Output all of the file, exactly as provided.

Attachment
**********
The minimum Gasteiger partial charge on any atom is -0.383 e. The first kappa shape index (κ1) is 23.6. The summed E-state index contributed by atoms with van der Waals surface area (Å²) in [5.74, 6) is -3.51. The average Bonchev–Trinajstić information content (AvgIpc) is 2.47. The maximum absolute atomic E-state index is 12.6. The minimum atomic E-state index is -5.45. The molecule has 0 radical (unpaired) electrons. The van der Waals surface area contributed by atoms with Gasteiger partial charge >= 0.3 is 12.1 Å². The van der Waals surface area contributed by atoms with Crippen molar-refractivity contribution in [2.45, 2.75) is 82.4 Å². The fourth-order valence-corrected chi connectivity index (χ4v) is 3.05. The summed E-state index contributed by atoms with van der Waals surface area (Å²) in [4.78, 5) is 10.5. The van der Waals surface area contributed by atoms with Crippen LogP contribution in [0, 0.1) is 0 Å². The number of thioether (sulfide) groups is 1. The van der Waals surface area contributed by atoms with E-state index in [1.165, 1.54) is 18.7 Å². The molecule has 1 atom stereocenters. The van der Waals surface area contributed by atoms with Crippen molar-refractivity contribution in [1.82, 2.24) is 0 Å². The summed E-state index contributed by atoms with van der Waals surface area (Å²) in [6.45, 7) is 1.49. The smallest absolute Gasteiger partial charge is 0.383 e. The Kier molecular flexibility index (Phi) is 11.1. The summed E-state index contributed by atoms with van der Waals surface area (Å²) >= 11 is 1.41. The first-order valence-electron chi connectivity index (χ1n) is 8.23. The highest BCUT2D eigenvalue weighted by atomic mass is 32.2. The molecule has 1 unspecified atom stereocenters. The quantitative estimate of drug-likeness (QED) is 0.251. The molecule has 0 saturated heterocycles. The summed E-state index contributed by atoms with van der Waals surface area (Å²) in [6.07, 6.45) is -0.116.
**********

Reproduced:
The minimum Gasteiger partial charge on any atom is -0.383 e. The first kappa shape index (κ1) is 23.6. The summed E-state index contributed by atoms with van der Waals surface area (Å²) in [5.74, 6) is -3.51. The average Bonchev–Trinajstić information content (AvgIpc) is 2.47. The maximum absolute atomic E-state index is 12.6. The minimum atomic E-state index is -5.45. The molecule has 0 radical (unpaired) electrons. The van der Waals surface area contributed by atoms with Gasteiger partial charge >= 0.3 is 12.1 Å². The van der Waals surface area contributed by atoms with Crippen molar-refractivity contribution in [2.45, 2.75) is 82.4 Å². The fourth-order valence-corrected chi connectivity index (χ4v) is 3.05. The summed E-state index contributed by atoms with van der Waals surface area (Å²) in [4.78, 5) is 10.5. The van der Waals surface area contributed by atoms with Crippen LogP contribution in [0, 0.1) is 0 Å². The number of thioether (sulfide) groups is 1. The van der Waals surface area contributed by atoms with E-state index in [1.165, 1.54) is 18.7 Å². The molecule has 1 atom stereocenters. The van der Waals surface area contributed by atoms with Crippen molar-refractivity contribution in [1.82, 2.24) is 0 Å². The summed E-state index contributed by atoms with van der Waals surface area (Å²) in [6.45, 7) is 1.49. The smallest absolute Gasteiger partial charge is 0.383 e. The Kier molecular flexibility index (Phi) is 11.1. The summed E-state index contributed by atoms with van der Waals surface area (Å²) >= 11 is 1.41. The first-order valence-electron chi connectivity index (χ1n) is 8.23. The highest BCUT2D eigenvalue weighted by atomic mass is 32.2. The molecule has 1 unspecified atom stereocenters. The quantitative estimate of drug-likeness (QED) is 0.251. The molecule has 0 saturated heterocycles. The summed E-state index contributed by atoms with van der Waals surface area (Å²) in [6.07, 6.45) is -0.116.